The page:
Potential starvation of their children terrifies people who can’t acquire food for their families. Those who can’t obtain safe drinking water face nightmarish prospects of dehydration or disease. Persons fleeing bombers, snipers, and armed militias who might arbitrarily detain them shudder in fear as they try to devise escape routes.

Paul Ryan, and the congressional delegation traveling with him, had an extraordinary opportunity to support humanitarian appeals made by UN officials and human rights organizers.

Instead, Ryan implied the only security concerns worth mentioning are those that threaten people in the U.S. He pledged cooperation with brutally repressive dictators known for egregious human rights violations in their own countries, and in beleaguered Yemen. He blamed the government of Iran for meddling in the affairs of other countries and supplying militias with funds and weapons.  U.S. foreign policy is foolishly reduced to “the good guys,” the U.S. and its allies, versus “the bad guy,” – Iran.

The “good guys” shaping and selling U.S. foreign policy and weapon sales exemplify the heartless indifference of the smugglers who gamble human life in exceedingly dangerous crossings.

Kathy Kelly (kathy@vcnv.org) co-coordinates Voices for Creative Nonviolence (www.vcnv.org).




Remaining Peaceful Was Their Choice

Despite early efforts at peaceful protest, Yemeni civilians face the reality of another year of devastating warfare inflicted by Saudi- and U.S.-led forces, as Kathy Kelly describes.

By Kathy Kelly

People living now in Yemen’s third largest city, Taiz, have endured unimaginable circumstances for the past three years. Civilians fear to go outside lest they be shot by a sniper or step on a land mine. Both sides of a worsening civil war use Howitzers, Kaytushas, mortars and other missiles to shell the city. Residents say no neighborhood is safer than another, and human rights groups report appalling violations, including torture of captives. On Dec. 26th, 2017, a Saudi-led coalition bomber killed between 20 and 50 people in a crowded marketplace.

Before the civil war developed, the city was regarded as the official cultural capital of Yemen, a place where authors and academics, artists and poets chose to live. Taiz was home to a vibrant, creative youth movement during the 2011 Arab Spring uprising. Young men and women organized massive, yet peaceful demonstrations to protest the enrichment of entrenched elites as ordinary people struggled to survive.

Peaceful Protest

The young people were exposing the roots of one of the worst humanitarian crises in the world today. They were sounding an alarm about the receding water tables which made wells ever harder to dig and were crippling the agricultural economy. They were similarly distressed over unemployment. When starving farmers and shepherds moved to cities, the young people could see how the increased population would overstress already inadequate systems for sewage, sanitation and health care delivery. They protested their government’s cancellation of fuel subsidies and the skyrocketing prices which resulted. They clamored for a refocus on policy away from wealthy elites and toward creation of jobs for high school and university graduates.

Despite their misery, they steadfastly opted for unarmed, nonviolent struggle.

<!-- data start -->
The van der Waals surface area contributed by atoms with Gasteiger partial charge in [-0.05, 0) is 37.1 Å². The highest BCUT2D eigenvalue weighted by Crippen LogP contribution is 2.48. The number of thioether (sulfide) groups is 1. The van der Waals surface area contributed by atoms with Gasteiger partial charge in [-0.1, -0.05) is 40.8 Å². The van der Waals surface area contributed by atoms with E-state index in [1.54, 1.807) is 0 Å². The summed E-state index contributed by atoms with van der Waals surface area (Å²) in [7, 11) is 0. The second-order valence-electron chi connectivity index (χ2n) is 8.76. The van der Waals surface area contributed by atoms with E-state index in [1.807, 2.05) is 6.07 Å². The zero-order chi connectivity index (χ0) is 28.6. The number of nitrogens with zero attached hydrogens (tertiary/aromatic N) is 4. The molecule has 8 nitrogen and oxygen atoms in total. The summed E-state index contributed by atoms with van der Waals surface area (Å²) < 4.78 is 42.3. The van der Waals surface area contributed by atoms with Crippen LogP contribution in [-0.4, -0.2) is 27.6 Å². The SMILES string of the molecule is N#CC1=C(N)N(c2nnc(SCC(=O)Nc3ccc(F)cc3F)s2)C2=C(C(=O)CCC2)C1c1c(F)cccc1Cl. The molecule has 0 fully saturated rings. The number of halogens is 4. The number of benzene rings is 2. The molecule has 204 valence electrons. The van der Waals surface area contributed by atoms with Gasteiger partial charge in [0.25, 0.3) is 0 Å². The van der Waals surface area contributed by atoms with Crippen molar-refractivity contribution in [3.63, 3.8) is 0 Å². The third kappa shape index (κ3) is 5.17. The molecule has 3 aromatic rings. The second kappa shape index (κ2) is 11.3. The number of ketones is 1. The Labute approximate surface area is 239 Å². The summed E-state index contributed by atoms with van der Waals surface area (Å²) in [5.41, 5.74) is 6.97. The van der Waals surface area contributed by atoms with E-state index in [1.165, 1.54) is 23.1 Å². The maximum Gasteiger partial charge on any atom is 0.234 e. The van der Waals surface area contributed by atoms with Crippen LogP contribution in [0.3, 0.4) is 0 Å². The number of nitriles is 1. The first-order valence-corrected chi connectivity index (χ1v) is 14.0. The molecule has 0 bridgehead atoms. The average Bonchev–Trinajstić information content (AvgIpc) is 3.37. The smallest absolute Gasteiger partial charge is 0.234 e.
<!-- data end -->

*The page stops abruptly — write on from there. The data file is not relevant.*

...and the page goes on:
Dr. Sheila Carapico, an historian who has closely followed Yemen’s modern history, noted the slogans adopted by demonstrators in Taiz and in Sana’a, in 2011: ‘Remaining Peaceful Is Our Choice,’ and ‘Peaceful, Peaceful, No to Civil War.’

Carapico adds that some called Taiz the epicenter of the popular uprising. “The city’s relatively educated cosmopolitan student body entertained demonstration participants with music, skits, caricatures, graffiti, banners and other artistic embellishments. Throngs were photographed: men and women together; men and women separately, all unarmed.”

In December of 2011, 150,000 people walked nearly 200 kilometers from Taiz to Sana’a, promoting their call for peaceful change. Among them were tribal people who worked on ranches and farms. They seldom left home without their rifles, but had chosen to set aside their weapons and join the peaceful march.

Yet, those who ruled Yemen for over thirty years, in collusion with Saudi Arabia’s neighboring monarchy which fiercely opposed democratic movements anywhere near its borders, negotiated a political arrangement meant to co-opt dissent while resolutely excluding a vast majority of Yemenis from influence on policy. They ignored demands for changes that might be felt by ordinary Yemenis and facilitated instead a leadership swap, replacing the dictatorial President Ali Abdullah Saleh with Abdrabbuh Mansour Hadi, his vice-president, as an unelected president of Yemen.

The U.S. and neighboring petro-monarchies backed the powerful elites. At a time when Yemenis desperately needed funding to meet the needs of starving millions, they ignored the pleas of peaceful youths calling for demilitarized change, and poured funding into “security spending” – a misleading notion which referred to further military buildup, including the arming of client dictators against their own populations.

And then the nonviolent options were over, and civil war began.

The Nightmare of War

Now, the nightmare of famine and disease those peaceful youths anticipated has become a horrid reality, and their city of Taiz is transformed into a battlefield.

What could we wish for Taiz? Surely, we wouldn’t wish the terror plague of aerial bombardment to cause death, mutilation, destruction and multiple traumas. We wouldn’t wish for shifting battle lines to stretch across the city and the rubble in its blood-marked streets. I think most people in the U.S. wouldn’t wish such horror on any community and wouldn’t want people in Taiz to be singled out for further suffering.

We could instead build massive campaigns demanding a U.S. call for a permanent ceasefire and an end of all weapon sales to any of the warring parties. But, if the U.S. continues to equip the Saudi-led coalition, selling bombs to Saudi Arabia and the United Arab Emirates and refueling Saudi bombers in midair so they can continue their deadly sorties, people in Taiz and throughout Yemen will continue to suffer.